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Unprotected Switches Expose Critical Infrastructure to Attacks: Cisco

Cisco has advised organizations to ensure that their switches cannot be hacked via the Smart Install protocol. The networking giant has identified hundreds of thousands of exposed devices and warned that critical infrastructure could be at risk.

Cisco has advised organizations to ensure that their switches cannot be hacked via the Smart Install protocol. The networking giant has identified hundreds of thousands of exposed devices and warned that critical infrastructure could be at risk.

The Cisco Smart Install Client is a legacy utility that allows no-touch installation of new Cisco switches. Roughly one year ago, the company warned customers about misuse of the Smart Install protocol following a spike in Internet scans attempting to detect unprotected devices that had this feature enabled. It also made available an open source tool for identifying devices that use the protocol.

Attackers can abuse the Smart Install protocol to modify the configuration file on switches running IOS and IOS XE software, force the device to reload, load a new IOS image, and execute high-privilege commands. These attacks rely on the fact that many organizations fail to securely configure their switches, rather than an actual vulnerability.

According to Cisco, sophisticated nation-state groups have also abused Smart Install in their campaigns, including the Russia-linked threat actor tracked as Dragonfly, Crouching Yeti and Energetic Bear, which has been known to target critical infrastructure.

Cisco has decided to once again warn organizations of the risks associated with Smart Install following the disclosure of a critical vulnerability discovered recently by researchers at Embedi.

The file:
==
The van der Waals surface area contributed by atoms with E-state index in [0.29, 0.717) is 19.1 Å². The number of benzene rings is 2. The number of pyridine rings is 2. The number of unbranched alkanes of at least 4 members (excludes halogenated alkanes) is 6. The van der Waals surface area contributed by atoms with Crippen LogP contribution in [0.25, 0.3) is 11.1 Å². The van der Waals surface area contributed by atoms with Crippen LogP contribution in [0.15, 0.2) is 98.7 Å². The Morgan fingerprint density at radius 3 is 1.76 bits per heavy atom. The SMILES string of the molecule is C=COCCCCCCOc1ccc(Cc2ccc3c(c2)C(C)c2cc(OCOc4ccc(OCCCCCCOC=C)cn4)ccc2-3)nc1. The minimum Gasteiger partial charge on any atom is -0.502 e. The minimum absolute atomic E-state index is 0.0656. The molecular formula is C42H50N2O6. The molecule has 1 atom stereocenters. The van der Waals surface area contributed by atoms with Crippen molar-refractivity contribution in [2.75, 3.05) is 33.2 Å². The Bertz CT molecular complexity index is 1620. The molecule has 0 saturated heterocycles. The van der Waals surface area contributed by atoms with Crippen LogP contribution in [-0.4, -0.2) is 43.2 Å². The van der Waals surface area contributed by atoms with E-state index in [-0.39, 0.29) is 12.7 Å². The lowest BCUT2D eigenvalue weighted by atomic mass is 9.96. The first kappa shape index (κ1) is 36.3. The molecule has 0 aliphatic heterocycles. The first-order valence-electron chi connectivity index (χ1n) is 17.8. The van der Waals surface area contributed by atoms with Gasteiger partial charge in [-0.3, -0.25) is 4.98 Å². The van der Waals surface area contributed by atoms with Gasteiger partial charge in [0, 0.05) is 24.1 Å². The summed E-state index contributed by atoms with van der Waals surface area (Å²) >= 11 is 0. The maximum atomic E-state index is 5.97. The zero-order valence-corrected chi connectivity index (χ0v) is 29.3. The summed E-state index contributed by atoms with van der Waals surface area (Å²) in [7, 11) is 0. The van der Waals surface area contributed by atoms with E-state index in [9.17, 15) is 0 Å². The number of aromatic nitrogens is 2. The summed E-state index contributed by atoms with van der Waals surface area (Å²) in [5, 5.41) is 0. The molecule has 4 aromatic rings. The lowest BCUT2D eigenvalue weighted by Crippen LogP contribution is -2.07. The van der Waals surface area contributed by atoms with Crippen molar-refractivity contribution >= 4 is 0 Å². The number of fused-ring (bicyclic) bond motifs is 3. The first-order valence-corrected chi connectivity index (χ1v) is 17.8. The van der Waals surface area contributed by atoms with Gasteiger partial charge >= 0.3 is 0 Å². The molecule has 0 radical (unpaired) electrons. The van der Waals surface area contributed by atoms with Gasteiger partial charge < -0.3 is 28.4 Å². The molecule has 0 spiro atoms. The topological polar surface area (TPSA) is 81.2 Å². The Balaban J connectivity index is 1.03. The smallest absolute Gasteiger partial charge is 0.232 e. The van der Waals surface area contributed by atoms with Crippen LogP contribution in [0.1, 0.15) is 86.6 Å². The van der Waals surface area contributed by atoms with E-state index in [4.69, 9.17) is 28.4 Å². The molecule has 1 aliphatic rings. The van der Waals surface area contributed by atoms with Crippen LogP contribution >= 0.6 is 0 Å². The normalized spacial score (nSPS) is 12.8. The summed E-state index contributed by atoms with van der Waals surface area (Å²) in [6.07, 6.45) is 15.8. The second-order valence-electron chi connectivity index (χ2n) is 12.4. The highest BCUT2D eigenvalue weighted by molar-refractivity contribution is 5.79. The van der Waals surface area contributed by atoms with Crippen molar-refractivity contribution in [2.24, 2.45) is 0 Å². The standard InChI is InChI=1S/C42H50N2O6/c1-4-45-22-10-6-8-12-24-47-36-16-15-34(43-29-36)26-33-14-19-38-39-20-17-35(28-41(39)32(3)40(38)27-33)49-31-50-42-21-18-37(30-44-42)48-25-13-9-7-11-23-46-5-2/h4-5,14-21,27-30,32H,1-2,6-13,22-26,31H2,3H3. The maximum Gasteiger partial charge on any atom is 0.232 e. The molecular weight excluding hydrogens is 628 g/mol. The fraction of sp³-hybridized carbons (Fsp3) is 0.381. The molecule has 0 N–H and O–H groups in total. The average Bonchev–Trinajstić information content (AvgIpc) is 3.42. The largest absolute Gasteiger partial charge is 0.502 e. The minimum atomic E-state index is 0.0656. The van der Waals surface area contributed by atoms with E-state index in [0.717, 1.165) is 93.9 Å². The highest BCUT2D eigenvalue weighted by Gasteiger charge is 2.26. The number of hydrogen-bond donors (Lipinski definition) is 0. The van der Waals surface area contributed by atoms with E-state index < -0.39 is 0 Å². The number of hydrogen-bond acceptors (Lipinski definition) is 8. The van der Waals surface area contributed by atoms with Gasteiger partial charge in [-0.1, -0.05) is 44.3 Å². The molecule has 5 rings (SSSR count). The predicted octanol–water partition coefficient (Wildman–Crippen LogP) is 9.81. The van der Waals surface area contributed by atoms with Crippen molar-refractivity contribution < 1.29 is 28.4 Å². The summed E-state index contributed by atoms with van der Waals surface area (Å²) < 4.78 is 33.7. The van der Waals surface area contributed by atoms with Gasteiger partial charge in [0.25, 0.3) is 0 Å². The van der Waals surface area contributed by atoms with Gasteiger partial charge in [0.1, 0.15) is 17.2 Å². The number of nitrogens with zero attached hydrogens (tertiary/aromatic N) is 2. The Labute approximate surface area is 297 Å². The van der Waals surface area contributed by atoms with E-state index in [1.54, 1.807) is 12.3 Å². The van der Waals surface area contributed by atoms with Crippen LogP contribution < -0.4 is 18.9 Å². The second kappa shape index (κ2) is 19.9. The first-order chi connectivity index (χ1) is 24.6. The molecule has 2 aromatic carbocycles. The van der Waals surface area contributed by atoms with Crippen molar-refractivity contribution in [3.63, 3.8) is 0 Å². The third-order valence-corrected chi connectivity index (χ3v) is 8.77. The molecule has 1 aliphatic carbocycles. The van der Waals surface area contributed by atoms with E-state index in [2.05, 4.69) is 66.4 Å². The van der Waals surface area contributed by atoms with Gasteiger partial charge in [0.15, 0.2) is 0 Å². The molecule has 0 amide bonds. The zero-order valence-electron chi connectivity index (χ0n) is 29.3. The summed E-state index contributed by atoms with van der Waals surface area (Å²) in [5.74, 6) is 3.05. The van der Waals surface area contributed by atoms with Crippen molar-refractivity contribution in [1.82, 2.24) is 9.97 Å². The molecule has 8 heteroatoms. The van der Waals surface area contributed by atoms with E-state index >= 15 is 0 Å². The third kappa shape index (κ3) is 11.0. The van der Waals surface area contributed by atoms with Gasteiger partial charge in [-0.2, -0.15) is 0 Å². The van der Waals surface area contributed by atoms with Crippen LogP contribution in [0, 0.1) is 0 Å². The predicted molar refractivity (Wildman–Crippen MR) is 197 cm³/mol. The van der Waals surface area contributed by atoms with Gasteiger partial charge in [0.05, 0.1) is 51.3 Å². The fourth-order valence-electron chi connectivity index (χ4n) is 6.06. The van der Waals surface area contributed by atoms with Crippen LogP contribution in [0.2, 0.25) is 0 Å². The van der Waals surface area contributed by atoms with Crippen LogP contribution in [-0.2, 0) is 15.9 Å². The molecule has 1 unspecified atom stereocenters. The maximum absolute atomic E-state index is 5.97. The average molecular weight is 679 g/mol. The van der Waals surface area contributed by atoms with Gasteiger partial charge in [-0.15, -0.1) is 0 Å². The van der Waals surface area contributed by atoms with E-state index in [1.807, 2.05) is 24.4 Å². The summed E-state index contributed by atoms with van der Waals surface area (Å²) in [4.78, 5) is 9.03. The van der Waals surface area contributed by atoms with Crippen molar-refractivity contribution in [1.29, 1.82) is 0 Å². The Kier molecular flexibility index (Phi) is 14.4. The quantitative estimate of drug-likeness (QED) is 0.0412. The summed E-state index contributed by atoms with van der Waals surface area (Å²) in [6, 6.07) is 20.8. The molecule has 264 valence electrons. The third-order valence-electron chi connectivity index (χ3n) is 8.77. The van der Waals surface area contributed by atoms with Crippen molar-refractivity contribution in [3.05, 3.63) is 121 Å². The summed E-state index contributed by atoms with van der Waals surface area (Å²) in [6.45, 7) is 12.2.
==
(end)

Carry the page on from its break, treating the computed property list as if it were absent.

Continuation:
The flaw, tracked as CVE-2018-0171, allows a remote and unauthenticated attacker to cause a denial-of-service (DoS) condition or execute arbitrary code by sending specially crafted Smart Install messages to an affected device on TCP port 4786. Researchers said they had identified roughly 250,000 vulnerable Cisco devices with TCP port 4786 open.

Cisco’s own Internet scans revealed 168,000 systems potentially exposed due to their use of the Cisco Smart Install Client. The company says the number of impacted devices has decreased considerably since 2016, when security firm Tenable identified more than 250,000 exposed systems.

Throughout the end of 2017 and early 2018, Cisco’s Talos group noticed attackers increasingly looking for misconfigured clients. Now that CVE-2018-0171 has been found, the risk of attacks has increased even more, especially since Embedi has released technical details and proof-of-concept (PoC) code.

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There is no evidence that CVE-2018-0171 has been exploited in malicious attacks. Cisco also noted that much of the activity it has seen is likely not malicious, but the company says the sharp increase in scanning is noteworthy.

Cisco Smart Install scanning

The vendor has provided recommendations for preventing potential attacks and advised customers to remove the Smart Install Client from devices where it’s not needed. Smart Install is enabled by default on switches that have not received a recent update that automatically disables the feature when it’s not in use.

While it’s unclear if Smart Install was involved, Cylance reported recently that the Dragonfly cyberespionage group had hijacked a core Cisco router at a major state-owned energy conglomerate in Vietnam and abused it to obtain credentials that were later leveraged in attacks targeting energy companies in the United Kingdom.

Related: US Accuses Russian Government of Hacking Infrastructure

Related: DHS, FBI Warn of Ongoing APT Attack Against Critical Infrastructure

Written By

Eduard Kovacs (@EduardKovacs) is a managing editor at SecurityWeek. He worked as a high school IT teacher for two years before starting a career in journalism as Softpedia’s security news reporter. Eduard holds a bachelor’s degree in industrial informatics and a master’s degree in computer techniques applied in electrical engineering.

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